A graphite-based ski wax is essential to reducing electrostatic friction on the bottom of your skis because graphite is an excellent conductor of electricity. Don’t take my word for it. In conditions where the air is dry, the graphite must take over the role of being a conductor, because the dry air does not do a good job of dealing with static electricity. While ski bases do contain some graphite, additional graphite in dry conditions is still necessary.

You will notice that the iron temperature is pretty high 140° C (284°F) for BWG (or SGG). This is no mistake. You can think of the iron temperature of a hard wax as an indication of the hardness of the wax. The harder the wax, the hotter the iron. You’ll notice that Start Green, a wax that is known for its hardness, requires an iron temp of 150° C (302°F). Since you’ll be using this in colder conditions, the wax is going to be pretty hard (roughly as hard as our blue wax, just going off of iron temp). This hardness not only suits the conditions that are typically associated with low moisture, but also will protect the ski from getting dirty due to its hardness.

Bonus round: What role does graphite play in warm/wet conditions?

About 6-7 years ago, several clear, graphite-free ski bases hit the United States ski market. Most skis have black bases, likely because they have a small amount of graphite in them. The key characteristics of these graphite-free skis were that they had harder base material, shorter contact zones, and ski bases that were not black. To be clear (pun intended) these are different from the clear ski bases that you saw in the 80’s. These bases are for high moisture conditions. To apply the ideas that I have presented before: the absence of humidity in the air warranted the use of a graphite ski wax to reduce electrostatic friction by acting as a conductor. In this case, the moisture content of the air would ideally be high enough to act as a conductor and eliminate the need for graphite in a ski base or in the wax. The absence of graphite would mean the skis can run exceptionally fast in a certain set of conditions and not so fast in others. For instance, if you were to take a clear base ski out on a cold day without any graphite additive, the clear base would be slower due to the electrostatic friction between the base and the snow because there is nothing to conduct the electricity.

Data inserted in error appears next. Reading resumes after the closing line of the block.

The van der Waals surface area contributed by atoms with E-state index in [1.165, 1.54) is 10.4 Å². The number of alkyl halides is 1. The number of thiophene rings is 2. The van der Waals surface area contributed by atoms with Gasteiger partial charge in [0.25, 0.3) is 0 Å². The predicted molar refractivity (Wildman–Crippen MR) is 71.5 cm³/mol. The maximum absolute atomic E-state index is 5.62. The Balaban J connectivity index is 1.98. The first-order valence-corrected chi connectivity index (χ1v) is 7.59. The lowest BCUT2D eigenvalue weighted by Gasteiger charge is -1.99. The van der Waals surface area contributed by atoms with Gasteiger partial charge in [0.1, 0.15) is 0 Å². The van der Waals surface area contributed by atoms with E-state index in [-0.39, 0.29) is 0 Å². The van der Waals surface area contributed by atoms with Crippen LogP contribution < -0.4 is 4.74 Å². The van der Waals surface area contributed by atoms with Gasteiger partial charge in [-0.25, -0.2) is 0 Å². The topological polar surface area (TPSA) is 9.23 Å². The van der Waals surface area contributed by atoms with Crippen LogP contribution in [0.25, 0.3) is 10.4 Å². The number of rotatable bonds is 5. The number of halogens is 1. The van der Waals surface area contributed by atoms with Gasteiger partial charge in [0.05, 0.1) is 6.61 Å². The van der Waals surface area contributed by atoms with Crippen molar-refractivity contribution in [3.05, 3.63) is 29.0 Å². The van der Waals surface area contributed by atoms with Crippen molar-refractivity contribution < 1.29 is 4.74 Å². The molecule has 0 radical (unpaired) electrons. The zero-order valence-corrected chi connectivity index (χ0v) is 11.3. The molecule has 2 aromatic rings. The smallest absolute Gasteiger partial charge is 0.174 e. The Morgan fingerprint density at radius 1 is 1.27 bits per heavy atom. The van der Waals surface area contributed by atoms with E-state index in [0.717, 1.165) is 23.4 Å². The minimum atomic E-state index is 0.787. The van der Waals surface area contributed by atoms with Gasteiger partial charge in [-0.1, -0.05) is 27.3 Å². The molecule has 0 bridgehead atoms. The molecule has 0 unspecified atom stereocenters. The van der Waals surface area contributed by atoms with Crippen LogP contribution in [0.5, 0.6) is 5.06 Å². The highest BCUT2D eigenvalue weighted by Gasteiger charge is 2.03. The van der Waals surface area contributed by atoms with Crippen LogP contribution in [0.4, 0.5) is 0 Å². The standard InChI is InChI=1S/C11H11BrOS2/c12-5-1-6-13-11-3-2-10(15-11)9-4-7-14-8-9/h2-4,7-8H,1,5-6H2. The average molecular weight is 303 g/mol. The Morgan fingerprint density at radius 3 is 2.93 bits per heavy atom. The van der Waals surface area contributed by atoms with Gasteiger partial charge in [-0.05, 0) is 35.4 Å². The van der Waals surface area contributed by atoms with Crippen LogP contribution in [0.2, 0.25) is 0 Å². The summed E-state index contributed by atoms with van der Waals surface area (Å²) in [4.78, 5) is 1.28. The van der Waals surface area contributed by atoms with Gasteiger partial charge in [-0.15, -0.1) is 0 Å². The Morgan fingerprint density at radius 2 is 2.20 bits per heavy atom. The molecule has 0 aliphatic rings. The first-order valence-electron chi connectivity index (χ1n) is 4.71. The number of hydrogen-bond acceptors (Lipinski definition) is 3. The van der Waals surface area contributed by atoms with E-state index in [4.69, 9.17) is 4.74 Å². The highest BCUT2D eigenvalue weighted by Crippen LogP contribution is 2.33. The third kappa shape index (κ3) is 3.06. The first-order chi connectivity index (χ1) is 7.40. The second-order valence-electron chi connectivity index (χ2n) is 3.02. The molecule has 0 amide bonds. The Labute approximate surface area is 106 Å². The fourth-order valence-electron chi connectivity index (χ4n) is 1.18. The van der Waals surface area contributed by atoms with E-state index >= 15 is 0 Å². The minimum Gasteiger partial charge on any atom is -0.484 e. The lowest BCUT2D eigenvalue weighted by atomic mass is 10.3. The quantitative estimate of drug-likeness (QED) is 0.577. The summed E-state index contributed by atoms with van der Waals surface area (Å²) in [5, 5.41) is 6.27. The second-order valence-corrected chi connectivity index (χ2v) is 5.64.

Happy skiing!

Jacob Huseby

Category Manager – Nordic and Endurance Sports


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Here are some resources for further entertainment and enrichment:

-In case you missed it: “Graphite and it’s awesome properties”

-Charging from friction, basic educational video

-In my defence: “Static electricity defies simple explanation ” However it is important to note that this experiment was looking at the effect of rubbing two insulating materials of the same content but different size. They note, under ideal circumstances the would remove moisture from their experiment. These are both factors that will never not exist in skiing. It’s simply an example of how science is an ongoing conversation, asymptotically approaching the “correct answer”.

-More about humidity and conductivity here.

-UCLA: Creating electricity from snow. There’s even a mention for application in Nordic Skiing For wearable devices.

-Snow Science! This is an excellent resource for understanding how snow is formed and the characteristics of snow. Specifically for this article, take a look at the snow water equivalent section on this page.

Acknowledgement: I would like to thank my High School Chemistry Teacher, Mr. Gilllette for not only helping me through chemistry class but for convincing me to join the ski team. You rock, dude.

Further learning:

Ski construction. Here’s a visual guide to how alpine skis are constructed. This is worth looking at to gain a basic understanding of what goes into a ski.

Tribologys Olympic Research, interaction between base materials, and ski friction. (If you have edu access to scholarly articles. One of the profs is from Milwaukee!